The absolute first thing you should consider when taking off on a motorcycle is how to protect your head. No matter what the helmet laws state in your region (or the region you’ll be traveling to), it is always in your best interest to wear a helmet. I’m not even going to bother listing the numbers that show how many lives helmets save, I’ll just tell you that wearing a helmet has saved my own on a few occasions.
The question isn’t whether you’ll fall off your bike, but when.
The above quote was handed to me by the man that taught me how to ride motorcycles. It has proven true for me and everyone I know that ever rode a motorcycle.
What to Look For
Since a good helmet is the single best motorcycle-related investment you can make, you should always go for the best possible one within your budget. There are many, many types of helmets being sold these days and manufacturers are always innovating in this field, making them lighter and more resistant. You can choose from half-helmets, three-quarter helmets, and full-face helmets. We won’t be reviewing too many half-helmets on this site since they offer minimal protection, not just from accidents but also from dirt, rain, and any other elements you may be exposed to. If you’re serious about motorcycle travel then I would steer clear from half-helmets.
When choosing a helmet you need to make sure that it fits your head snugly but not too tight. You’re going to be wearing that thing for hours so you want to ensure that it is comfortable. The first test you should do is the “Roll Test”. What this test let’s you know is whether the helmet will stay on your head in an accident (a pretty important feature). To do this, put the helmet on and strap it in. Make sure the strap is fastened snugly but not tight enough that it’ll leave marks under your chin. Tilt your head forward, reach behind your head and try to roll the helmet off towards the front. Use a fair amount of strength. If it rolls off, that’s not a good helmet for your head.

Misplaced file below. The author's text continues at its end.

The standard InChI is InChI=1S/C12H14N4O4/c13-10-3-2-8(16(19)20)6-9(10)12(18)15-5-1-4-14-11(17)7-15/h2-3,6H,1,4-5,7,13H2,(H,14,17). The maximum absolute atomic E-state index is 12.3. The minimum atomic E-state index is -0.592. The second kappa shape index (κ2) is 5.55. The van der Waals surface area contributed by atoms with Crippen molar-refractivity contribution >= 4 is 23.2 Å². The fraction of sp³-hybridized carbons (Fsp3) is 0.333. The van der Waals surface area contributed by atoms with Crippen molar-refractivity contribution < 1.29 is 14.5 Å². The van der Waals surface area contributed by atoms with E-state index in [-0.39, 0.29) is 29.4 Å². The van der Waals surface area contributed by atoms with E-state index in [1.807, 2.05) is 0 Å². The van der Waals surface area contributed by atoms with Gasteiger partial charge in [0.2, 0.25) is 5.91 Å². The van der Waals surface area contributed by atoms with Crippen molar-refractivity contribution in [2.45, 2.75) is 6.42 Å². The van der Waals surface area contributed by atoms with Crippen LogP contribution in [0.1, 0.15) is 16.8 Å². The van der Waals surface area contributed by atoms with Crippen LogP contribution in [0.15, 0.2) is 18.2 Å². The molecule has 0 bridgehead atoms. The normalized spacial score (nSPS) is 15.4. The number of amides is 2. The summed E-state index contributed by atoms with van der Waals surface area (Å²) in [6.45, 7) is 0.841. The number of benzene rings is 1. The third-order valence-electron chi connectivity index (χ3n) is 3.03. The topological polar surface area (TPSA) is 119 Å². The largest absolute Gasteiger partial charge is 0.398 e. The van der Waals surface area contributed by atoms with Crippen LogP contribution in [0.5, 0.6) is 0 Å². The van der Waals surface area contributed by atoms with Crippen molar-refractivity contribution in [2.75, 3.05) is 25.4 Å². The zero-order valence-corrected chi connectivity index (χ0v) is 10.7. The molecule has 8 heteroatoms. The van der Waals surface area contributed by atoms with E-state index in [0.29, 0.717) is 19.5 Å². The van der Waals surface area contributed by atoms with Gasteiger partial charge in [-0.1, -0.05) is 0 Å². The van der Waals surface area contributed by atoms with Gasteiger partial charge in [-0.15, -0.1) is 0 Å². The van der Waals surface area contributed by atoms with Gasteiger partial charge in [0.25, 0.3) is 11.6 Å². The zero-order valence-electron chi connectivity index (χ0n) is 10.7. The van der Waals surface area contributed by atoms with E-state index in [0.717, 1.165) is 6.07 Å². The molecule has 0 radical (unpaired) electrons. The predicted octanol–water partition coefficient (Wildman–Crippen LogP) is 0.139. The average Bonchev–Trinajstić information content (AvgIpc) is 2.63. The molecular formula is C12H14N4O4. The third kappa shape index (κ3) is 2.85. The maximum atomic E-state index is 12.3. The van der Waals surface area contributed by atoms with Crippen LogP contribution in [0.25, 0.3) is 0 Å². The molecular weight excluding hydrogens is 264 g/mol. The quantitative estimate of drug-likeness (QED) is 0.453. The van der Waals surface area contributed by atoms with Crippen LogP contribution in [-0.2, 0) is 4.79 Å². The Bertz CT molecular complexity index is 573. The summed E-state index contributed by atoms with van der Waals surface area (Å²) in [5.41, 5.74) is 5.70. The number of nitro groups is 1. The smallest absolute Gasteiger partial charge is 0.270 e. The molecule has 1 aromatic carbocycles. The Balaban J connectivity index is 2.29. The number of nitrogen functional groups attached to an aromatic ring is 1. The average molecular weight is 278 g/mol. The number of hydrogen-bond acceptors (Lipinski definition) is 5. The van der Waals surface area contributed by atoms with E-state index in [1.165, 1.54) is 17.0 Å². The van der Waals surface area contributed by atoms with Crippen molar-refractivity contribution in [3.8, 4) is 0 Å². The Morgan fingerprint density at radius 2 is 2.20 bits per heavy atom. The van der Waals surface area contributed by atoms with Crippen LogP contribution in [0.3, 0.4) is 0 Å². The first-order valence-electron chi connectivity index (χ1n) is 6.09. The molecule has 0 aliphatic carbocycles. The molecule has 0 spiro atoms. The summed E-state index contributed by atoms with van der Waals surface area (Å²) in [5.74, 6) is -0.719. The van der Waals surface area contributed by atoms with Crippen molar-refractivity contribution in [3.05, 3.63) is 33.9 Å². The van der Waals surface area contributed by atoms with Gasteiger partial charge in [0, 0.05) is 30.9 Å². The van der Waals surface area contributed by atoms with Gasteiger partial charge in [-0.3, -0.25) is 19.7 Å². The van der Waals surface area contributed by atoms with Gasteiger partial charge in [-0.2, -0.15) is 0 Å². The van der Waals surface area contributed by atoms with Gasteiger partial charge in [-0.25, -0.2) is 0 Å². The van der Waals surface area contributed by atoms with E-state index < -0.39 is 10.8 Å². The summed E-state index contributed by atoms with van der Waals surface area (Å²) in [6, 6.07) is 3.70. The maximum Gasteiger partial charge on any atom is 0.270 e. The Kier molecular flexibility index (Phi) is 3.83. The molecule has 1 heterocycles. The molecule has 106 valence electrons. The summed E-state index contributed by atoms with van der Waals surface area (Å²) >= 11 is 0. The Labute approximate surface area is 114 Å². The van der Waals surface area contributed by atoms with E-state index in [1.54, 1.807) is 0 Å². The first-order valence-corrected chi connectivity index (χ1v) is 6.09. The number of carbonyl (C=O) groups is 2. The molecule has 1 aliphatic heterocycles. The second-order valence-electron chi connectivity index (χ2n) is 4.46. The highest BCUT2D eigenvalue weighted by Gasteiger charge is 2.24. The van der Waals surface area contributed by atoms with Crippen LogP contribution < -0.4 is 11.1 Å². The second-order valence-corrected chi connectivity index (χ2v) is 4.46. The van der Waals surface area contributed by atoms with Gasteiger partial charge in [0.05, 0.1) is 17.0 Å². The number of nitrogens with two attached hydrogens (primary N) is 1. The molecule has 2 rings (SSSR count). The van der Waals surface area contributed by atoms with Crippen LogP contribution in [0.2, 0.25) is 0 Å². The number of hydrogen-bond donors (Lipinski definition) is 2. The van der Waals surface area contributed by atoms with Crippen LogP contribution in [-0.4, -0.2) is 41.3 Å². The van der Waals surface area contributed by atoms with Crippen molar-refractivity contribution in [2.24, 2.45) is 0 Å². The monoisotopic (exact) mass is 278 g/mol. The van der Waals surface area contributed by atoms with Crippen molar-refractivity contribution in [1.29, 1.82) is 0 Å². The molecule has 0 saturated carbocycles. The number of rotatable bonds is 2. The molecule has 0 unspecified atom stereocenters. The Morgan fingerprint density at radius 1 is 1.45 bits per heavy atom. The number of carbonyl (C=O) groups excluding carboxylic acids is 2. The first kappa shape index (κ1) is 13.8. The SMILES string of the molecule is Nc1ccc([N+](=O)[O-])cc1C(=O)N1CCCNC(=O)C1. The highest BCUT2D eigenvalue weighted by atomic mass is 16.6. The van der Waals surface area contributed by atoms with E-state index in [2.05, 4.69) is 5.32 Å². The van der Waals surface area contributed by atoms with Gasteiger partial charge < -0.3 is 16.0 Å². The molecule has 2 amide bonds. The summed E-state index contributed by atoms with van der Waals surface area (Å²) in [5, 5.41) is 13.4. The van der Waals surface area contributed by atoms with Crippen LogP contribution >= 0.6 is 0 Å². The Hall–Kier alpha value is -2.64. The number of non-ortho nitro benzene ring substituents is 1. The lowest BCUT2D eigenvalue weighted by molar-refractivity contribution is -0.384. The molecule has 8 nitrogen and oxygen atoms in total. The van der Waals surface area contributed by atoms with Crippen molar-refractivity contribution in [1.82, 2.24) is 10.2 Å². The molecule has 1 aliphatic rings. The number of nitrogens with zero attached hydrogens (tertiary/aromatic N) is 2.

Make sure to get a feel for any pressure points on your head or face. If it has adjustable padding, move it around until you feel even pressure throughout the helmet. Pay extra close attention to your forehead and the top of your skull since these will be the areas that will most likely bear most of the helmet’s weight.
Other features to take into account are whether it has an incorporated darkened visor, how good the air circulation is, if the visor has an anti-fog coating, and even Bluetooth connectivity so you can hook up to your communications devices and talk to your riding partners.
I’ll be reviewing different helmet choices and sorting the wheat from the chaff. In these reviews safety and comfort will always com first. If you’ve had any experience with the helmets reviewed on this site, please let us know in the comments and if you want me to review any specific models, just send me a message through the About Me page.